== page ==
72 Pancreas Pseudocysts


Clinical Presentation

A 14-year-old boy hit in a motor vehicle accident was brought to the emergency department. CT scan was performed with subsequent follow-up studies on days 12 and 26.


Figure 72A


Figure 72B


Figure 72C

Radiologic Findings

On the initial abdominal CT, there is free fluid in the subhepatic area and adjacent to the duodenum (Fig. 72A, asterisk). On day 12, the CT demonstrates injury to the anterior aspect of the head of the pancreas and a peripancreatic fluid collection (Fig. 72B). On day 26, a pseudocyst is noted next to the body and head of the pancreas (Fig. 72C), with persistent perihepatic fluid. A nasojejunal tube is present (Fig. 72C, arrows).


Figure 72D Traumatic pancreatic pseudocyst following a handlebar injury. CT shows transection of the tail of the pancreas with pseudocyst formation.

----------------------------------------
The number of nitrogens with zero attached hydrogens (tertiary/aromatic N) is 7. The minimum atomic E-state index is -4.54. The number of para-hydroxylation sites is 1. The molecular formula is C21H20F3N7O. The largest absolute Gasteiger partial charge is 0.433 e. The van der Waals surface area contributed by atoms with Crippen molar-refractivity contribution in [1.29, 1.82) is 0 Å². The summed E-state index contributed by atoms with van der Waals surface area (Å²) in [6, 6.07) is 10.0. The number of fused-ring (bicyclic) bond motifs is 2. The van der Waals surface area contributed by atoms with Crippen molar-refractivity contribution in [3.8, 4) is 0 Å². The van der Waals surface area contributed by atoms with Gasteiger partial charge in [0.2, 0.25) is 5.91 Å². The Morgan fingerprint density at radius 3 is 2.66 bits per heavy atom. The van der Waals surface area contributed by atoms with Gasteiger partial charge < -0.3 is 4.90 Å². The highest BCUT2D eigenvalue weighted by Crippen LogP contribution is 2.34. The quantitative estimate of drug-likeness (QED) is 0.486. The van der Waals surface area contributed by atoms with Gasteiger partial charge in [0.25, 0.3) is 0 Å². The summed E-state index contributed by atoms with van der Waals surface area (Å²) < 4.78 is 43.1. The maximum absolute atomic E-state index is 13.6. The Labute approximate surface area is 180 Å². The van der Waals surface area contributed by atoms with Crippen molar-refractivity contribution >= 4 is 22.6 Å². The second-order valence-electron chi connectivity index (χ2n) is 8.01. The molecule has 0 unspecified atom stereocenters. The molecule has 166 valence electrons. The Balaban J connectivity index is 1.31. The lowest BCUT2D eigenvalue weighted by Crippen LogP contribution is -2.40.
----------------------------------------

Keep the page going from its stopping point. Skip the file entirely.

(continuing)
Figure 72E (Same patient as in Fig. 72D) Follow-up ultrasound 4 months later demonstrates significant reduction of size of pseudocyst, without interventional procedure.)


Pancreatic pseudocyst

Differential Diagnosis

Cystic lesions of pancreas include:

  • Congenital cysts:

    • True cysts
    • Multiple cysts
    • Polycystic kidney disease
    • Von Hippel-Lindau disease
    • Gastrointestinal duplication cyst

  • Acquired cysts:

    • Retention cyst of cystic fibrosis
    • Neoplastic cysts
    • Pancreatic pseudocysts (traumatic, inflammatory, or drug-related)
    • Tropical cysts (hydatid disease)



A pseudocyst is the most common type of pancreatic cyst in children. Granulation and fibrous tissue line the pseudocyst. They may be solitary or multiple, and of variable size (5–10 cm). Pseudocysts may be present within the pancreas or adjacent to the pancreas, or they can be found in the lesser sac or extending into the chest or pelvis. Infection of pseudocysts may occur with Escherichia coli, Enterococcus, or Staphylococcus.

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Dec 21, 2015 | Posted by in PEDIATRIC IMAGING | Comments Off on 72 Pancreas Pseudocysts

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